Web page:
Lightning is good for storms. Really. They define storms.

Lightning Probability controls how often lightning will strike. 1 is the maximum.

Flash Count determines how many lightning flashes there will be for each lightning event. The amount is best kept fairly low to avoid ridiculous-looking machine gun-like lightning.

Duration is how long the lightning event will last.

Last Flash Fade-Out is interesting. What is does, is enable an effect, like human eyes adjusting after a lightning strike. The last flash should take longer than the preceding flashes, but not to a ridiculous amount, either.

Intensity controls the intensity of the lightning blast. Higher intensity means more color. Maxing out the randomization is always good, because it adds a random element to the lightning and keeps it from looking too similar from the last.

Lightning Color is self-explanatory. It controls color of the lightning.

Distance and Height controls where the lightning is coming from. Unless you want some seriously messed up lightning, I'd leave it alone.

The same thing goes for angle deviation.

Oooh! The exciting part of atmospheric properties, and, for many of you, the reason you're here! Transitions add a nice, real effect to maps and, though not necessary, can make your map look much more real.

This is very important, and somewhat confusing. You MUST generate the atmospheric settings you want to transition to, and save them. Yes, save them as presets on the top box. It doesn't matter what you call them, so long as you save them.

Have all of your final settings done? Good. Are all of the boxes in "settings to apply" checked? Good. It's time to start.

First, load your preset you wanted the map to begin on. It should say, under "Transition", 0, and under "Atmosphere," <current settings>.

Good. Click on "Add," and then add the next setting you want to transition to onto the chart.

The default "Transition" time should be 60, and the "hold" 120. Let me explain how this works. The "Transition" is how long the game will take to blend one atmosphere setting into another. The more radical the change, the longer this should take. "Hold" means that when the setting is reached, it is kept there for the number of seconds written in. Default is 120.

Try hitting "Preview" in the bottom right corner. You should see the atmosphere changing now. If you want to move it faster, click on the multiplier on the left.

Adjust the "Transition" and "Hold" timers, and, voila! Your transition is finished!

You can have more than 2 transitions if you want. All you have to do is go through the "add" process again and re-adjust the timers explained above. As far as I can tell, there is no limit to the amount of transitions you can incorporate.

Once you are satisfied with the Transitions, save the new atmosphere settings as, "(MAP)_full.aps"

The last step is rather simple. Press OK to exit the Atmospheric Properties Window. Then, click on file at the top-left and the click "Export Light Settings" Near the bottom. It will give you a .lte file in case you lose your .aps files.

Note: The Preview multiplier only affects the preview's speed, not the actual setting speed.

I really hope that this has been of use to you in your map making endeavors. Good Luck.
Tymathee Offline
Posts: 9741

« Reply #4 on: January 03, 2009, 04:43:26 pm »


"I want proof!"
"I have proof!"
"Whatever, I'm still right"

Dafuq man, don't ask for proof if you'll refuse it if it's not in your favor, logic fallacy for the bloody win.
stickymaps Offline
EIR Regular
Posts: 18

« Reply #5 on: March 20, 2009, 08:40:31 pm »

sry but the making trenches doesnt work
Caarnus Offline
EIR Veteran
Posts: 92

« Reply #6 on: September 04, 2009, 03:27:22 pm »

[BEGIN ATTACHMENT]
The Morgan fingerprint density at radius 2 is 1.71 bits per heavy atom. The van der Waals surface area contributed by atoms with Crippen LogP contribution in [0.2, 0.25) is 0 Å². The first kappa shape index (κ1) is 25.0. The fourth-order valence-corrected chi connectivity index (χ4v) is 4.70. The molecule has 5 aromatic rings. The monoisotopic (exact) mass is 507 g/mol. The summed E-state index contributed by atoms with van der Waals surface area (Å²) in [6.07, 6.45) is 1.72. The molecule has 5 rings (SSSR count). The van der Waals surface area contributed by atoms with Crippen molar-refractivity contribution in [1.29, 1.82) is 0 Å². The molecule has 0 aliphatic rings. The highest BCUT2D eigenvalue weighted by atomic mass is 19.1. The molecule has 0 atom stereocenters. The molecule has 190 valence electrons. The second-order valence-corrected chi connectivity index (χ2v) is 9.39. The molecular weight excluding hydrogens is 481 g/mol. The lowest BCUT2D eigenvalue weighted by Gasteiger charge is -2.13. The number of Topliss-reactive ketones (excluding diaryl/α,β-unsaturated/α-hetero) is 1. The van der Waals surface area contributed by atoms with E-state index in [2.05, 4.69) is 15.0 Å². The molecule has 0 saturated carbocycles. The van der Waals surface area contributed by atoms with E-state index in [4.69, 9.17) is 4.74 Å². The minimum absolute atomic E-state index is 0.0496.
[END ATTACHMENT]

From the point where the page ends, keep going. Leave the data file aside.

Hey do you know if these links still work? I can't seem to get them to work from here at work. (Haven't tried from home yet)

Evil incarnate, devourer of sensitive n00bs, scourge of battlefield, crusader of sanity

LeoPhone Offline
Honoured Member
Posts: 0

« Reply #7 on: September 23, 2009, 12:17:27 pm »

click the wiki.relicrank.com one, all the other links are there too.

also, i see you explained weather really detailed unkown, but did you also say you can just load basic weather options from other maps?
only thing you have to watch out for then is the Transitions
« Last Edit: September 23, 2009, 12:24:40 pm by LeoPhone » Logged
Nobody Offline
EIR Regular
Posts: 19

« Reply #8 on: February 25, 2010, 11:05:47 am »

Working links to my tutorials can be found here

Grundwaffe Offline
EIR Veteran
Posts: 1128

« Reply #9 on: July 23, 2010, 04:36:06 am »

Please fix "Snow" link plz.

SublimeHauken - Back from the dead - Since 2007'
Unkn0wn Offline
No longer retired
Posts: 18374

« Reply #10 on: July 23, 2010, 06:29:18 am »

Just take it from Abbeville winter or any other snow map Smiley
(Use corsix to extract and take the atmosphere setting, load it into your own map)
LeoPhone Offline
Honoured Member
Posts: 0

« Reply #11 on: March 29, 2011, 03:20:48 pm »

perhaps add this to the tutorial list?


It is a complete manual for the worldbuilder  Shocked

also, here is a complete object catalogue. pretty epic.

« Last Edit: March 29, 2011, 03:23:45 pm by LeoPhone » Logged
PurpleSpark Offline
EIR Regular
Posts: 3

« Reply #12 on: October 31, 2011, 05:00:32 pm »

2 questions, how do you get the game so you dont have Hq's cause dont you need them to save, and same thing ewith special territory
LeoPhone Offline
Honoured Member
Posts: 0

« Reply #13 on: October 31, 2011, 05:27:29 pm »

just make the map like a vcoh map. EIR removes the HQs and capture points automatically.
PurpleSpark Offline
EIR Regular
Posts: 3

« Reply #14 on: November 01, 2011, 02:19:07 pm »

ok thanks
PurpleSpark Offline
EIR Regular
Posts: 3

« Reply #15 on: November 06, 2011, 03:38:50 pm »

one more question, why is there a no pass in front of my buildings doors
Scotzmen Offline
EIR Veteran
Posts: 2035

« Reply #16 on: November 06, 2011, 03:44:29 pm »

It shouldnt matter, open up any other map and there the same, it will still work as intended.
GRhellinas Offline
EIR Regular
Posts: 1

« Reply #17 on: January 02, 2012, 05:59:19 pm »

Hi there. Just new and trying to get in the whole scene. Have fun. Smiley
aeroblade56 Offline
Posts: 3870

« Reply #18 on: May 08, 2012, 02:12:48 pm »

tutorial links dont work.

You are welcome to your opinion.

You are also welcome to be wrong.
Demon767 Offline
Warmap Betatester
EIR Veteran
Posts: 6190

« Reply #19 on: July 06, 2012, 09:35:29 am »

the links dont work

Generalleutnant of The Reichs Wolves